Over the last six months or so I have made a number of changes to the RTKLIB code. A couple of these (ArlockCnt bug and M8N half-cycle bit) have made it back into the officially released code on Github but most of them have not. While I was in the mode of comparing solutions, I thought it would be worthwhile comparing solutions from the latest demo4 code from my Github repository to the latest released code (2.4.3 B16) to see how much they differ. The demo4 code is based on the 2.4.3 B12 released code but I do not believe the differences between releases B12 and B16 should affect this comparison.
I used the same data sets and input configuration files I used for the M8T vs M8N comparisons I described in the last few posts. The only differences being that I removed the options and input parameters that do not exist in the released version from the configuration files for the released code runs.
Here are the solutions from the previous post for both the pair of M8N receivers and the pair of M8T receivers using the latest demo4 code.
M8N Reach M8T
Here are the solutions for the same data sets using the 2.4.3 B16 code, both RTKCONV and RNX2RTKP.
M8N Reach M8T
A quick look at the vertical scales as well as the shape of the plots shows that the M8N solution is completely invalid whereas the M8T solution looks reasonably close although with a noticeably lower fix ratio. The difference between the M8N and the M8T is much greater with the release code than it was with the demo4 code. This is consistent with observations from other users that the M8T is significantly better than the M8N, something I did not really see in the demo4 solutions.
Let’s also look at the differences between solutions since they can indicate errors. Here is the difference between the demo4 M8N and M8T solutions from the previous post. Remember that this difference should be a circle with a radius equal to the distance between the rover antennas since the data is from two different receivers mounted on the same rover. I have only plotted data for the fixed points since those are the ones we have highest confidence in.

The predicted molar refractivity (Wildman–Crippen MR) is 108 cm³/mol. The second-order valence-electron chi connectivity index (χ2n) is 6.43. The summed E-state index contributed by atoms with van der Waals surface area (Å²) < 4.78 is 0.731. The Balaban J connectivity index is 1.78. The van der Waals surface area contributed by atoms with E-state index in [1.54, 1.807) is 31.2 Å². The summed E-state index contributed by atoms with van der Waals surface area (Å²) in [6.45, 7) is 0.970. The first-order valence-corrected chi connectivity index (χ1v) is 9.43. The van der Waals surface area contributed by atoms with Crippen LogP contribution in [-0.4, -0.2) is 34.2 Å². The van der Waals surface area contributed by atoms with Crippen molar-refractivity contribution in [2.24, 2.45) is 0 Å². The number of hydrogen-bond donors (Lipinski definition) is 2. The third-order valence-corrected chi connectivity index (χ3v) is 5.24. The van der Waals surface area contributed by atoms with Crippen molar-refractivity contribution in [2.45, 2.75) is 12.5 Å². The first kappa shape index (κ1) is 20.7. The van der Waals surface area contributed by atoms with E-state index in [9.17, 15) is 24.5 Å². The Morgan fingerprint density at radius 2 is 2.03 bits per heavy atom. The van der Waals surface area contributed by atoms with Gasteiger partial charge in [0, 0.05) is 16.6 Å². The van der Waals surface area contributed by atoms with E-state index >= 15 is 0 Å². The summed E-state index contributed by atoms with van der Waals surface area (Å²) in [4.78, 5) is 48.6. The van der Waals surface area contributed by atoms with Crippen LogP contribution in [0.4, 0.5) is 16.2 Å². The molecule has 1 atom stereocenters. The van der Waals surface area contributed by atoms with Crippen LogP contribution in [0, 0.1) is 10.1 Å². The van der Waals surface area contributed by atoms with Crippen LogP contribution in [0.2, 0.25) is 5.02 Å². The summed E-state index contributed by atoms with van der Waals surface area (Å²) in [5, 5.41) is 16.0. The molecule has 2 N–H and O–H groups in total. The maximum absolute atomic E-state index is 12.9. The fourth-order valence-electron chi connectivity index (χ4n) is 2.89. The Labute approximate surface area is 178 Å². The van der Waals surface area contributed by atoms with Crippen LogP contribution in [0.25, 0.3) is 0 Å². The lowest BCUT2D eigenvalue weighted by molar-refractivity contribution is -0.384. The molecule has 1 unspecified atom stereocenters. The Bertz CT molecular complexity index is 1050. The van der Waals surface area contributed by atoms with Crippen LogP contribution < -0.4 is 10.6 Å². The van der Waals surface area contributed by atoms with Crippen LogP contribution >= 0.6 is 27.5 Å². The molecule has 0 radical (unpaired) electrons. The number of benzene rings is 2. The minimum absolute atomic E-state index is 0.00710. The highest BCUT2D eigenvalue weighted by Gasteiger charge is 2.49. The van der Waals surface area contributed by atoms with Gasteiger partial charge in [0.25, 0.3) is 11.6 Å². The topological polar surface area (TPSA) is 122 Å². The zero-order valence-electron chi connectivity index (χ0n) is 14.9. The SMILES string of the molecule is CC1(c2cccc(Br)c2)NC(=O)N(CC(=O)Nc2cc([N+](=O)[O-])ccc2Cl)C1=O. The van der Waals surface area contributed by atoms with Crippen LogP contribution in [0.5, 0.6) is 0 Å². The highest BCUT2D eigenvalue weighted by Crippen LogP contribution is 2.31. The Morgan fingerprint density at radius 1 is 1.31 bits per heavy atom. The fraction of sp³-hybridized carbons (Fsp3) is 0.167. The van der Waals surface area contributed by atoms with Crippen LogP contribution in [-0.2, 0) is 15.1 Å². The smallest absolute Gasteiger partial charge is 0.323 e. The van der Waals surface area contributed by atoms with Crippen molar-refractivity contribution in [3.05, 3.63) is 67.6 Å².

There is no point in looking at the release M8N solution since it is so poor, but we can compare the M8T solutions from the two code versions. In this case, because we are using two solutions from the same data set, the difference should be zero. Here is a plot of the difference between those two solutions for the M8T data set, again only for the fixed solution points.
Here is the same data, plotted by axis.
The differences are quite large, up to nearly a meter in x and y, and more in the z axis. Based on the previous comparison between the M8N and the M8T with the demo4 code, I have fairly high confidence in the demo4 solution so I suspect the errors are in the release solution. We can verify this though by looking for discontinuities in the solutions at the erroneous points.
Let’s pick the point at 01:22:47 which shows a large difference between solutions in all 3 axes. Here are the two solutions zoomed into this point in time.
Reach M8T: demo4 Reach M8T: 2.4.3 B16
Notice the large jump in the released code solution. Since this data is from a car driving on roads, the large discontinuities in the y and z axes are not real and confirm the error is in the release code and not the demo4 code.
So, several people now have asked if these changes will make it into the official code. As I’ve mentioned before in one of my comments, I’ve chosen not to submit all of my code changes to the official code repository. This is because my changes are focused on one small corner of the world of GPS (low cost) and tested on an even smaller corner (low-cost Ublox) and I am not sure how well they all will translate into the larger realm that RTKLIB supports. At minimum, it seems they would require a fair bit of testing on multiple hardware platforms which I don’t have the time or resources to do. I’m also not sure some of them would all be considered sufficiently mathematically rigorous for general widespread use. But I will continue to make them available in my Github repository for anyone that would like to incorporate them into their code.
I have just submitted my most recent change, the improvement in decoding cycle-slips from the M8T raw data, as an issue to the official Github repository.
Update 8/28/16: I now have a demo5 version of this code in which I have made the GUI versions (RTKNAVI and RTKPOST) fully functional with all of the demo4 features. The code is in a new demo5 branch in my Github repository and the executables are here